Review of Open2Study’s “Introduction to Enterprise Architecture”


Recently, I took an online training course provided by Open2Study – an open learning initiative by Australia’s Open Universities. Its title was an “Introduction to Enterprise Architecture” and I’m providing an overview and review of it.

Course Logistics

Firstly, the course is free – all you need to invest is about 10 hours of your time over a month. From what I can see, the course runs every four or five weeks. You can find all the information at this web page:

Course Delivery

Open2Study deliver the course online over four weeks – not a single lazy Sunday afternoon when you can rush through it – using ten minute YouTube videos. Each video ends with a “pop quiz” and each module ends with an assessment. They each use multiple-choice questions, but as I’ll comment later that doesn’t make them easy.

Craig Martin presents the videos and in my view is the best person in the world to teach you about enterprise architecture. I’ve linked to an overview about him here.  I first knew about him after finding some videos on YouTube about similar subjects and realised how much I liked his teaching style.

“Real enterprise architecture”

Very quickly you realise this course is about enterprise architecture – the discipline of making businesses more effective, and not enterprise IT architecture – dealing with large numbers of IT systems.  Expect to learn about business processes, business capabilities and industry reference models – rather than how networks or servers work.

I’d say about 30% of the content discusses “traditional IT”, the remaining 70% is about business architecture and how to implement transformational change within a business.

If you want to learn how to design technically large and complex IT systems – look elsewhere.

If you want to know how deliver business value and business transformation using IT, read on.

Seven out of ten

Having completed, and passed, the course I’ve given the course a score of 7/10. To understand why, I’ve broken my score into 7 good points and 3 bad points:

Good points

  1. The course was about “proper” enterprise architecture and not advanced IT design – previously I’ve found these types of courses always end up swaying towards just IT or just project delivery techniques
  2. I actually learned, a lot.  Too often we find ourselves sat in training where we know more than half of the material already but we have to sit through it to learn the bits we don’t know.  I’d estimate I knew about 20% of the training material before I started.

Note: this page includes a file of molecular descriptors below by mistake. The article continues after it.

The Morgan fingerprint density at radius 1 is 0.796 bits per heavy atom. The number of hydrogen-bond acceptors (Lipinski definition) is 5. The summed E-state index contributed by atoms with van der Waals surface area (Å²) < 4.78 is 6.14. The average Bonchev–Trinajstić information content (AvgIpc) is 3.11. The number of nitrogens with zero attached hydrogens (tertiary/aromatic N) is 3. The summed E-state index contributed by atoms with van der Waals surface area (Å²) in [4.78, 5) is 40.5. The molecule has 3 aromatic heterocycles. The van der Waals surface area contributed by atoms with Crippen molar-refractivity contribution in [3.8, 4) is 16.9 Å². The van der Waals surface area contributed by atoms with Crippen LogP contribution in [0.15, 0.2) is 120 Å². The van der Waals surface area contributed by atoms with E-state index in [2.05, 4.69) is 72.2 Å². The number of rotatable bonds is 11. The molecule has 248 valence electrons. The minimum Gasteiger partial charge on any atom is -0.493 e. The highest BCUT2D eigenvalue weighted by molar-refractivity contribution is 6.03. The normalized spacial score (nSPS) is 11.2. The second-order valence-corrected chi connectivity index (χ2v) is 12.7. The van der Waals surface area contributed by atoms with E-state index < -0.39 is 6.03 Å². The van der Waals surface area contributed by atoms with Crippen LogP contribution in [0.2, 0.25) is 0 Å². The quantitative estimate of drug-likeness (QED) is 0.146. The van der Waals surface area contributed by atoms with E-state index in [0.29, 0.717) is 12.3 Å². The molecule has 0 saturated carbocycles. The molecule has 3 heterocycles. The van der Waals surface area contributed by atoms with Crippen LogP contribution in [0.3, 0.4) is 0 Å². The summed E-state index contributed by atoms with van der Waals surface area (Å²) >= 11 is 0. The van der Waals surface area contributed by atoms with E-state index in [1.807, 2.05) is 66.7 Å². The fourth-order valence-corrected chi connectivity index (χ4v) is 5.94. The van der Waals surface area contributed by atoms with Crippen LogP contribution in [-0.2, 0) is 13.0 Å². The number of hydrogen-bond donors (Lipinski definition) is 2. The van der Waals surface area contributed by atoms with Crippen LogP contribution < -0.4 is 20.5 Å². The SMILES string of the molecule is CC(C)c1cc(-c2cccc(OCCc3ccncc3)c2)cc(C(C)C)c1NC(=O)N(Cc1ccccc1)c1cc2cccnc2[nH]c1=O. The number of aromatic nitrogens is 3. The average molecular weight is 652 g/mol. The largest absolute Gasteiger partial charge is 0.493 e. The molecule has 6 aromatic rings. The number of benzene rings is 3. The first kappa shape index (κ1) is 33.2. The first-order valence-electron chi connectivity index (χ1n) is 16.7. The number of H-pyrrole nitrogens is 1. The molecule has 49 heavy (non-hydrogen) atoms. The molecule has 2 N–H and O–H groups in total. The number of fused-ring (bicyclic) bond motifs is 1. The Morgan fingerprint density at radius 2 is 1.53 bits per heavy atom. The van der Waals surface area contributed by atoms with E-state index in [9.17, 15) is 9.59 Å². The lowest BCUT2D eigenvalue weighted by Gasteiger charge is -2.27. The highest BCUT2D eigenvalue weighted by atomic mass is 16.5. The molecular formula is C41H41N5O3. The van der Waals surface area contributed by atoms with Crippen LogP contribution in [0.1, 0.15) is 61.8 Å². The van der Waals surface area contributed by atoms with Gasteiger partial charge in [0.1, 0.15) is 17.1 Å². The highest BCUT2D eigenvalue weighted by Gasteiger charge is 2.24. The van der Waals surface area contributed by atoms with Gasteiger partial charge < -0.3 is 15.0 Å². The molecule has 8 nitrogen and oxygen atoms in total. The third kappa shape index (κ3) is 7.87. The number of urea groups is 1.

3. The ten minute videos were just long enough to cover a complex subject but short enough so I didn’t get bored and just listen to it in the background.
  4. The videos each had a transcript that you could read either in sync with the video or without watching the video at all – sometimes I needed to read what had just been said slowly to understand it said rather than listen to it again.
  5. Craig Martin’s delivery used straight forward real world examples to compliment his academic material – sometimes instructors get carried away telling you long and complex stories rather than just the relevant details
  6. The videos used a clever “transparent whiteboard” to draw diagrams that allowed me to take good screenshots for my notes – there’s no slides for this course.
  7. The web site was easy to use – sadly that still has to be said and not taken for granted.

Bad points

  1. The course was both an introduction to enterprise architecture and an introduction to TOGAF.  Although there’s four modules to cover both of these topics it’s a lot of material for “an introduction”.  The pace in module 2 that went through TOGAF in quite some detail meant a lot of stopping to catch up on my notes and then work out what was just said.  A slowdown in pace at the expense of some content would’ve been better.
  2. The questions in the pop quiz at the end of each module weren’t always covered in the video!    The difference in terminology or even material often meant I had a blank face when I read the questions, that didn’t help morale after a hardcore module.
  3. The lack of download materials obviously helped keep the training free but also made it hard to do any “offline” studying.

Overall : Recommended

A few new IT/EA architect blogs


I’ve previously written about my habit of reading blogs/RSS feeds related to IT and enterprise architecture, and wanted to share/promote a couple more that have joined my reading list lately.

  • The Value Realization Blog from Microsoft
    I think I’ve written about this before but it’s worth mentioning again – a great place to learn about communicating and managing value to IT leaders, in this case written in the context of Microsoft consulting engagements.

  • J. D. Meier’s blog at MSDN
    It’s purely coincidence that this blog is hosted by this guy’s employer – Microsoft.  His blog article titles include topics such as: 10 high-value activities in the enterprise, success articles for work and life, and Agile and the definition of quality.  A very senior architect at Microsoft who shares his wisdom about delivering quality solutions.


  • J. D. Meier’s personal blog
    Putting the constraints of his day job to one site, J. D. again shares his experience about helping people “get better results in work and life”.


  • Enterprise Architect Voices